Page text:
Thursday, July 25, 2024

City approves amendment to RiverLights development plan

Aerial of the RiverLights tract and bed for a to-be-relocated segment of River Road (the dirt line at center, with northwest and southeast connections to River Road as it is currently). Image by Google.

Work toward a long-planned, major mixed-use development off River Road in Wilmington continues following permission from Wilmington City Council for a possible increase in its residential density and for a payment plan regarding the associated relocation of part of River Road.

The plan for RiverLights, on a 1,300-some acre tract that may see construction in 2015 or early 2016, is to encourage a relationship with the outdoors and the water with multi-use trails and access to the Cape Fear River among other recreational amenities, representatives said. Green building would carry throughout the residential, retail and office spread. Planned are more than 2,200 residential units–single- and multi-family.

“A key here is there is almost 700 acres of open space,” said Wilmington attorney Michael Lee, representing the developer, Newland Communities. “To put that in context, that is significantly larger than a Mayfaire,” the large commercial and residential development off Military Cutoff Road.

Newland has spent more than $100 million on RiverLights so far, Lee told council Tuesday in a presentation about his client’s request. It wanted council to amend an existing development agreement to allow for more residential space and density, making for possible decreases in available commercial space there. That approval came unanimously.

Specifically, the previous plan called for no more than 2,290 dwellings. The amendment approved Tuesday allows RiverLights to include as many as 2,790. But for every unit beyond the 2,290 mark, the available commercial space would shrink–by 500 square feet for every single-family home and by 300 square feet for every townhome.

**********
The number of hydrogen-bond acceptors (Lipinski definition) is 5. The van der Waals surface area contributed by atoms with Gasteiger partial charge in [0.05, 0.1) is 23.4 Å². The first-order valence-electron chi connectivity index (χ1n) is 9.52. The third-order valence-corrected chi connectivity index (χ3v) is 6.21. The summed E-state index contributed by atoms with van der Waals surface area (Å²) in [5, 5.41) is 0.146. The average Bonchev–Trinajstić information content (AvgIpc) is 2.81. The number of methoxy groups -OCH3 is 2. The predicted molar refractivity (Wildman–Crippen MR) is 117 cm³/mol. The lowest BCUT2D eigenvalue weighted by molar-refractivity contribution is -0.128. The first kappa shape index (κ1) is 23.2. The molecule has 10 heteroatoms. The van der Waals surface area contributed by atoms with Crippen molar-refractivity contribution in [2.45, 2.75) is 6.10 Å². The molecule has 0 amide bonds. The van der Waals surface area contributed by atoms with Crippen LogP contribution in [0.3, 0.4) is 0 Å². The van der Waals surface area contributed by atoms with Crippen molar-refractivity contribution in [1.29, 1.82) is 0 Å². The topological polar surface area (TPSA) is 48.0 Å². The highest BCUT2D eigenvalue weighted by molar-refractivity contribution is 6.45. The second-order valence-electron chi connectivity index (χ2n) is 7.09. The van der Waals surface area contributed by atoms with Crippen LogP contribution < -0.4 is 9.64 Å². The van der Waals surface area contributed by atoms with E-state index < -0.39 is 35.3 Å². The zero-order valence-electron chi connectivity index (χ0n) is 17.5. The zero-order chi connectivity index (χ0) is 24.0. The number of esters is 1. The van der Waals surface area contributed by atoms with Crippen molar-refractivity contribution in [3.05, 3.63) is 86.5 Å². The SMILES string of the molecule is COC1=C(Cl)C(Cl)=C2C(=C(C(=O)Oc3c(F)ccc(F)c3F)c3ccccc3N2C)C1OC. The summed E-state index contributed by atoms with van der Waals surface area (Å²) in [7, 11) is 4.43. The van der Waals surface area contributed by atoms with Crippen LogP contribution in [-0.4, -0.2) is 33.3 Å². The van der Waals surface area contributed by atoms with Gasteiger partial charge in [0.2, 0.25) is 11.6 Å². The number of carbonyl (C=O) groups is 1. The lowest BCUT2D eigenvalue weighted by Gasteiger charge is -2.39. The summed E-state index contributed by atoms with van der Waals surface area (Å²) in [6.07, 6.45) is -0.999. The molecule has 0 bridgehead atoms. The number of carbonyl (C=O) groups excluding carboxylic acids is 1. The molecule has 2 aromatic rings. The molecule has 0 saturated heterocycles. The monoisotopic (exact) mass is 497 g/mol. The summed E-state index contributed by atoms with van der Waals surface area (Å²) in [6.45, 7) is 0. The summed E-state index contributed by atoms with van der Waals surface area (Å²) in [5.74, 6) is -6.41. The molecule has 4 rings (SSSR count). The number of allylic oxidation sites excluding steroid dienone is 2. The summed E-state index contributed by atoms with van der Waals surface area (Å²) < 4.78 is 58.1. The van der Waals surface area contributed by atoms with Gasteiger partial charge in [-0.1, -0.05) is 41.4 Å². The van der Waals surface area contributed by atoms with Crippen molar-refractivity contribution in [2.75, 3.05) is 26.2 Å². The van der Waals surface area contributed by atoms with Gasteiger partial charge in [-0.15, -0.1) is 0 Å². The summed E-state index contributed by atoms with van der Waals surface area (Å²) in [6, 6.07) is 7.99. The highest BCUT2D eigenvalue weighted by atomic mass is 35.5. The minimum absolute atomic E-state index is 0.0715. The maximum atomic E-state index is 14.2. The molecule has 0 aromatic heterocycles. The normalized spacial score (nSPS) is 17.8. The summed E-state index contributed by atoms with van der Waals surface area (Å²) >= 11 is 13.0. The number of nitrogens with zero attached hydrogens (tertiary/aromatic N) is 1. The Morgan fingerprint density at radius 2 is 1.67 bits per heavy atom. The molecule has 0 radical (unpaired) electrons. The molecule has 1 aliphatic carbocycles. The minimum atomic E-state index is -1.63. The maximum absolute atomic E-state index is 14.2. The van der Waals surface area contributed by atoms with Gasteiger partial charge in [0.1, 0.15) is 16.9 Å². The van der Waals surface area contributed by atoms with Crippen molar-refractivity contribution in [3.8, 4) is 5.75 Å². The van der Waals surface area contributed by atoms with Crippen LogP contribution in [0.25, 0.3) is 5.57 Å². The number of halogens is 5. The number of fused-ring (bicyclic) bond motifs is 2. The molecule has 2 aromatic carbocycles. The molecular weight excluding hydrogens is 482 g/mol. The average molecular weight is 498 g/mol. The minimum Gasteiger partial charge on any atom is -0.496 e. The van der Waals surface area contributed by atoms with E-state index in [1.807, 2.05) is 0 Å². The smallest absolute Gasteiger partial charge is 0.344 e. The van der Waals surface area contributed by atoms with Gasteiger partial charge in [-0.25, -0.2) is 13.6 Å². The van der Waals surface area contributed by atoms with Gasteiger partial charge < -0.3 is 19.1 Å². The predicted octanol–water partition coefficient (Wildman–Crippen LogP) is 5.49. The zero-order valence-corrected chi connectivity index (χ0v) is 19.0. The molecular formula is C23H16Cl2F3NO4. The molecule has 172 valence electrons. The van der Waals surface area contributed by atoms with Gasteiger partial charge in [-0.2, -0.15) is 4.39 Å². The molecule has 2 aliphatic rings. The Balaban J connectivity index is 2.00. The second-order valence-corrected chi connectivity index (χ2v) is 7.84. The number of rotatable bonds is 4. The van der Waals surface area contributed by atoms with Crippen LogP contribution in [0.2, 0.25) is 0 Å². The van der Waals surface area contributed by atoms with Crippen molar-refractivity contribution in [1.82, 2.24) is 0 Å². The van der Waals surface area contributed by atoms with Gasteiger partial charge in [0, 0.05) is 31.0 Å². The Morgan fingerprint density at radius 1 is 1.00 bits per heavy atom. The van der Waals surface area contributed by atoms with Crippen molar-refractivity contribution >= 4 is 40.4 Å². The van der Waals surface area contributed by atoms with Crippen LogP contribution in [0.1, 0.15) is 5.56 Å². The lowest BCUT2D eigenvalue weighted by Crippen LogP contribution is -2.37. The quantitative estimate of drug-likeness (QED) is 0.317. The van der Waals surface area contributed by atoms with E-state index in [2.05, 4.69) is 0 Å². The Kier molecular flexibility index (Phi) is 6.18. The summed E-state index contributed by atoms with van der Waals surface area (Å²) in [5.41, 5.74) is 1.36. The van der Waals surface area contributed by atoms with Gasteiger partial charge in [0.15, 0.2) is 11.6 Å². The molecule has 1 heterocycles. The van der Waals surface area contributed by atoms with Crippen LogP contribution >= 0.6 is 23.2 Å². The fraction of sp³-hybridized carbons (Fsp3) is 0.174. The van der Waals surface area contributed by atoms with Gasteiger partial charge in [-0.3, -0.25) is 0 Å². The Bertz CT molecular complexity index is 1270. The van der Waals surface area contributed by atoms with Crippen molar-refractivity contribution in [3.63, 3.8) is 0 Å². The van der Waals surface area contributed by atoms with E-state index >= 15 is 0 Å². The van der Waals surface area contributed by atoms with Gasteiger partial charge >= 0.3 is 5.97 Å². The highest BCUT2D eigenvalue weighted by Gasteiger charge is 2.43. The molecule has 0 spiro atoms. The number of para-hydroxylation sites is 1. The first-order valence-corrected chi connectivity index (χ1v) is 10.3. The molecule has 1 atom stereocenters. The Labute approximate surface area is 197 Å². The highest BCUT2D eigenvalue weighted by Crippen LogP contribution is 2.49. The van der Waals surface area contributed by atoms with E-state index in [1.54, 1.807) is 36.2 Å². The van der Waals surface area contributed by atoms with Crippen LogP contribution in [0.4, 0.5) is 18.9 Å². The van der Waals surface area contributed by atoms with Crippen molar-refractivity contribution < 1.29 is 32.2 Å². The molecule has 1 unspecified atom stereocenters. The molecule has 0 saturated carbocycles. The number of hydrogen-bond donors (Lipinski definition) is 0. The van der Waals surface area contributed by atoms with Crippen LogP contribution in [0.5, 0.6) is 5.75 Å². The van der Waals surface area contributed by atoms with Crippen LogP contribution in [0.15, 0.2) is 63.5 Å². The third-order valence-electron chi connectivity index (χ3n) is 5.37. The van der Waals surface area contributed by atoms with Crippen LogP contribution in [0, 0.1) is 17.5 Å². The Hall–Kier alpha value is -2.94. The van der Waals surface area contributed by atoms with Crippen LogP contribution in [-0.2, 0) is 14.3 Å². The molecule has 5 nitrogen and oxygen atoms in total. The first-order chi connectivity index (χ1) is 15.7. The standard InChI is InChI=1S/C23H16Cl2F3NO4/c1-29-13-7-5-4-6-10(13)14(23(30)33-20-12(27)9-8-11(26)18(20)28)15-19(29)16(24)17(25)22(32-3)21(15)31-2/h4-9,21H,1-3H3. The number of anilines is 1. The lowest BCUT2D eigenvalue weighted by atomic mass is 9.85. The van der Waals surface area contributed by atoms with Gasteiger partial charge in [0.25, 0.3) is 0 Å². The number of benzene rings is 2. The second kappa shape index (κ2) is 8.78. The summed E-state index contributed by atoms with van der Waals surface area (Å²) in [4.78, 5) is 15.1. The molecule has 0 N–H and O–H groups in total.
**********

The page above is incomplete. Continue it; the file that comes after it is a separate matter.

‘River Road Realignment Project’ site off River Road south of Independence Boulevard. Photo by Ben Brown.

To observers, the more dramatic change to the area as planned may involve the relocation of about two miles of River Road, for which Newland will pay the city a total of $2.75 million in three installments related to the abandonment of what would become the “old” River Road.

Council’s favorable vote Tuesday included a schedule for those payments, reflecting Newland’s plan to pave the new River Road, south of Independence Boulevard, in three segments.

The developer has already cut the road’s new alignment, swinging it away, easterly, from the Cape Fear River to allow RiverLights to settle on the riverside property.

The plan also involves the relocation of a nearby city-owned outdoor firing range that wouldn’t mesh with the spirit and vibe of RiverLights, according to the development plan. Used by the Wilmington Police Department, the range is off River Road, north of Barnards Creek, adjacent to the Southside Wastewater Treatment Plant.

Lee on Tuesday said the development plans are back on aim following time on the bench in light of the economic downturn of recent years.

In his “State of the City” speech in 2010, Mayor Bill Saffo touted RiverLights as a bringer of “millions of dollars” to the local economy. He also pointed out it represented the “largest voluntary annexation in city history,” in 2009, and that the developer wanted it to become part of the city in admiration of its development standards.

Lee on Tuesday pointed out, for one, the city’s flexibility with impervious surfaces in addition to street-related factors.

An associated public hearing about RiverLights’ amendment request Tuesday drew one voice of opposition. Jonathan Deputy, a neighbor of the new River Road bed, perceived a number of negatives, for one with the reduction in commercial space in the development.

Expanding the residential base there would burden the city in terms of services, he argued, while the reduction of commercial space would cut into potential job creation and business growth.

“I think the commercial development is a much better deal for the city and the county,” said Deputy.

Ben Brown is a news reporter at Port City Daily. Reach him at or (910) 772-6335. On Twitter: @benbrownmedia

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